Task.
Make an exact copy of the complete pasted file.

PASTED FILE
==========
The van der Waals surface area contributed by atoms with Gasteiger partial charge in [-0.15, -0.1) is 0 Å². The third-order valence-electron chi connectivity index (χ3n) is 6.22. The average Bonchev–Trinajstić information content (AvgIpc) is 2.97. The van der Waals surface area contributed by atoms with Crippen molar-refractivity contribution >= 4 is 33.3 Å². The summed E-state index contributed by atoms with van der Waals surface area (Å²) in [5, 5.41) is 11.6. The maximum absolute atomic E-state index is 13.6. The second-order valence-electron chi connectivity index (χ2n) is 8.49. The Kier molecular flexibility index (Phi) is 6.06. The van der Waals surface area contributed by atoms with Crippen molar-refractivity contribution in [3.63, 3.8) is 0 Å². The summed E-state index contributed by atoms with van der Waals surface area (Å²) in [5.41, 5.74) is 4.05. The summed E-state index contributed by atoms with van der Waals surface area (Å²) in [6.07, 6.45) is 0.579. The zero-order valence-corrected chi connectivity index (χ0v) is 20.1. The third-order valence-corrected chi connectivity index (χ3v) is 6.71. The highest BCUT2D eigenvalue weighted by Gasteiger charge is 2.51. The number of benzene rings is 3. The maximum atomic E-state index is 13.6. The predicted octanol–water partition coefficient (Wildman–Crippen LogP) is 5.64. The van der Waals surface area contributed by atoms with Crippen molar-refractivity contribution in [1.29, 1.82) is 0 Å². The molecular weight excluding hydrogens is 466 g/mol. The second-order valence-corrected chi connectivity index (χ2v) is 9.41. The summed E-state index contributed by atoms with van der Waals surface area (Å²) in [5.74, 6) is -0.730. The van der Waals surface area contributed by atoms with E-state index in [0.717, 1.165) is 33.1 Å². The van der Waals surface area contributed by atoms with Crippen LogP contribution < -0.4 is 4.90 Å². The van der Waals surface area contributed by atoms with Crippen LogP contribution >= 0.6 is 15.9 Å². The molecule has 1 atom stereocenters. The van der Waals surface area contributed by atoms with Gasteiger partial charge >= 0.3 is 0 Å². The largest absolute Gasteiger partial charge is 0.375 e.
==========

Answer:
The van der Waals surface area contributed by atoms with Gasteiger partial charge in [-0.15, -0.1) is 0 Å². The third-order valence-electron chi connectivity index (χ3n) is 6.22. The average Bonchev–Trinajstić information content (AvgIpc) is 2.97. The van der Waals surface area contributed by atoms with Crippen molar-refractivity contribution >= 4 is 33.3 Å². The summed E-state index contributed by atoms with van der Waals surface area (Å²) in [5, 5.41) is 11.6. The maximum absolute atomic E-state index is 13.6. The second-order valence-electron chi connectivity index (χ2n) is 8.49. The Kier molecular flexibility index (Phi) is 6.06. The van der Waals surface area contributed by atoms with Crippen molar-refractivity contribution in [3.63, 3.8) is 0 Å². The summed E-state index contributed by atoms with van der Waals surface area (Å²) in [5.41, 5.74) is 4.05. The summed E-state index contributed by atoms with van der Waals surface area (Å²) in [6.07, 6.45) is 0.579. The zero-order valence-corrected chi connectivity index (χ0v) is 20.1. The third-order valence-corrected chi connectivity index (χ3v) is 6.71. The highest BCUT2D eigenvalue weighted by Gasteiger charge is 2.51. The number of benzene rings is 3. The maximum atomic E-state index is 13.6. The predicted octanol–water partition coefficient (Wildman–Crippen LogP) is 5.64. The van der Waals surface area contributed by atoms with Crippen molar-refractivity contribution in [1.29, 1.82) is 0 Å². The molecular weight excluding hydrogens is 466 g/mol. The second-order valence-corrected chi connectivity index (χ2v) is 9.41. The summed E-state index contributed by atoms with van der Waals surface area (Å²) in [5.74, 6) is -0.730. The van der Waals surface area contributed by atoms with E-state index in [0.717, 1.165) is 33.1 Å². The van der Waals surface area contributed by atoms with Crippen LogP contribution < -0.4 is 4.90 Å². The van der Waals surface area contributed by atoms with Crippen LogP contribution >= 0.6 is 15.9 Å². The molecule has 1 atom stereocenters. The van der Waals surface area contributed by atoms with Gasteiger partial charge >= 0.3 is 0 Å². The largest absolute Gasteiger partial charge is 0.375 e.